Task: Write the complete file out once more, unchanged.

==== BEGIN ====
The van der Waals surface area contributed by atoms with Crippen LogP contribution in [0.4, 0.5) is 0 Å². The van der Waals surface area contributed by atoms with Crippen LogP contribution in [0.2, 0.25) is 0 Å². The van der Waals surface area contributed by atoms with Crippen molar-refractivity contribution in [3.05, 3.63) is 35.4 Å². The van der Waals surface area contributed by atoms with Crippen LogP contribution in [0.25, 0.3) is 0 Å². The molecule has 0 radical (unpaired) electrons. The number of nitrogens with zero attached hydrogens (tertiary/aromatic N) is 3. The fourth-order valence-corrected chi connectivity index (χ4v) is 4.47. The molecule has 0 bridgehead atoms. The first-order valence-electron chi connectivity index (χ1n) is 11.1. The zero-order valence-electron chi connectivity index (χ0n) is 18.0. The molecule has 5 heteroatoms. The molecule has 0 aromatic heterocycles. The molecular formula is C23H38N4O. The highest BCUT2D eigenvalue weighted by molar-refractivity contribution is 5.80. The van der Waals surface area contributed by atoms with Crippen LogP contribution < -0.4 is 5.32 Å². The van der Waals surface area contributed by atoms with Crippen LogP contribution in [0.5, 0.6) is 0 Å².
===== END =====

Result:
The van der Waals surface area contributed by atoms with Crippen LogP contribution in [0.4, 0.5) is 0 Å². The van der Waals surface area contributed by atoms with Crippen LogP contribution in [0.2, 0.25) is 0 Å². The van der Waals surface area contributed by atoms with Crippen molar-refractivity contribution in [3.05, 3.63) is 35.4 Å². The van der Waals surface area contributed by atoms with Crippen LogP contribution in [0.25, 0.3) is 0 Å². The molecule has 0 radical (unpaired) electrons. The number of nitrogens with zero attached hydrogens (tertiary/aromatic N) is 3. The fourth-order valence-corrected chi connectivity index (χ4v) is 4.47. The molecule has 0 bridgehead atoms. The first-order valence-electron chi connectivity index (χ1n) is 11.1. The zero-order valence-electron chi connectivity index (χ0n) is 18.0. The molecule has 5 heteroatoms. The molecule has 0 aromatic heterocycles. The molecular formula is C23H38N4O. The highest BCUT2D eigenvalue weighted by molar-refractivity contribution is 5.80. The van der Waals surface area contributed by atoms with Crippen LogP contribution < -0.4 is 5.32 Å². The van der Waals surface area contributed by atoms with Crippen LogP contribution in [0.5, 0.6) is 0 Å².